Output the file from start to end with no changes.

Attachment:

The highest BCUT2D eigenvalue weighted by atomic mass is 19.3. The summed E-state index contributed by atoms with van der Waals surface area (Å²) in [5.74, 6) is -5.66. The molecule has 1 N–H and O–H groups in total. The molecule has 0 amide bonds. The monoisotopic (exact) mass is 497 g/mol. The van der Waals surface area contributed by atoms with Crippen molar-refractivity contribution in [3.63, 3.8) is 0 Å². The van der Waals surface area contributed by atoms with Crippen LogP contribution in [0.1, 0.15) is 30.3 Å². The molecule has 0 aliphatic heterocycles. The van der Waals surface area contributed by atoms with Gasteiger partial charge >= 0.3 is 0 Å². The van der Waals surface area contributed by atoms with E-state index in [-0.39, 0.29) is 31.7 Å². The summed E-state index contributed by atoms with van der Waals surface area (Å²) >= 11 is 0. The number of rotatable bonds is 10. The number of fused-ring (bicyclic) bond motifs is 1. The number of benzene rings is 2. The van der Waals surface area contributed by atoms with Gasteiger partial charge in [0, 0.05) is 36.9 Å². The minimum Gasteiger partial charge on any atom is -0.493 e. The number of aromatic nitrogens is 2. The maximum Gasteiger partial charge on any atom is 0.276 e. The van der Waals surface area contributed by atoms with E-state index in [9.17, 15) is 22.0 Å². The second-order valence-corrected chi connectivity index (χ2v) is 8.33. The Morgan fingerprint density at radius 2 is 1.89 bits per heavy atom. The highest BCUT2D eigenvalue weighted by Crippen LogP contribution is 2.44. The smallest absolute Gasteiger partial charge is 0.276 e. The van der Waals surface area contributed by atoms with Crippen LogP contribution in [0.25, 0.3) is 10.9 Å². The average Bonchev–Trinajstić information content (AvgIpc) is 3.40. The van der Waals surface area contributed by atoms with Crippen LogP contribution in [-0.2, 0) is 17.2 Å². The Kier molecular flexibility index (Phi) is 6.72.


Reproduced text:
The highest BCUT2D eigenvalue weighted by atomic mass is 19.3. The summed E-state index contributed by atoms with van der Waals surface area (Å²) in [5.74, 6) is -5.66. The molecule has 1 N–H and O–H groups in total. The molecule has 0 amide bonds. The monoisotopic (exact) mass is 497 g/mol. The van der Waals surface area contributed by atoms with Crippen molar-refractivity contribution in [3.63, 3.8) is 0 Å². The van der Waals surface area contributed by atoms with Crippen LogP contribution in [0.1, 0.15) is 30.3 Å². The molecule has 0 aliphatic heterocycles. The van der Waals surface area contributed by atoms with Gasteiger partial charge >= 0.3 is 0 Å². The van der Waals surface area contributed by atoms with E-state index in [-0.39, 0.29) is 31.7 Å². The summed E-state index contributed by atoms with van der Waals surface area (Å²) >= 11 is 0. The number of rotatable bonds is 10. The number of fused-ring (bicyclic) bond motifs is 1. The number of benzene rings is 2. The van der Waals surface area contributed by atoms with Gasteiger partial charge in [0, 0.05) is 36.9 Å². The minimum Gasteiger partial charge on any atom is -0.493 e. The number of aromatic nitrogens is 2. The maximum Gasteiger partial charge on any atom is 0.276 e. The van der Waals surface area contributed by atoms with E-state index in [9.17, 15) is 22.0 Å². The second-order valence-corrected chi connectivity index (χ2v) is 8.33. The Morgan fingerprint density at radius 2 is 1.89 bits per heavy atom. The highest BCUT2D eigenvalue weighted by Crippen LogP contribution is 2.44. The smallest absolute Gasteiger partial charge is 0.276 e. The van der Waals surface area contributed by atoms with Crippen LogP contribution in [0.25, 0.3) is 10.9 Å². The average Bonchev–Trinajstić information content (AvgIpc) is 3.40. The van der Waals surface area contributed by atoms with Crippen LogP contribution in [-0.2, 0) is 17.2 Å². The Kier molecular flexibility index (Phi) is 6.72.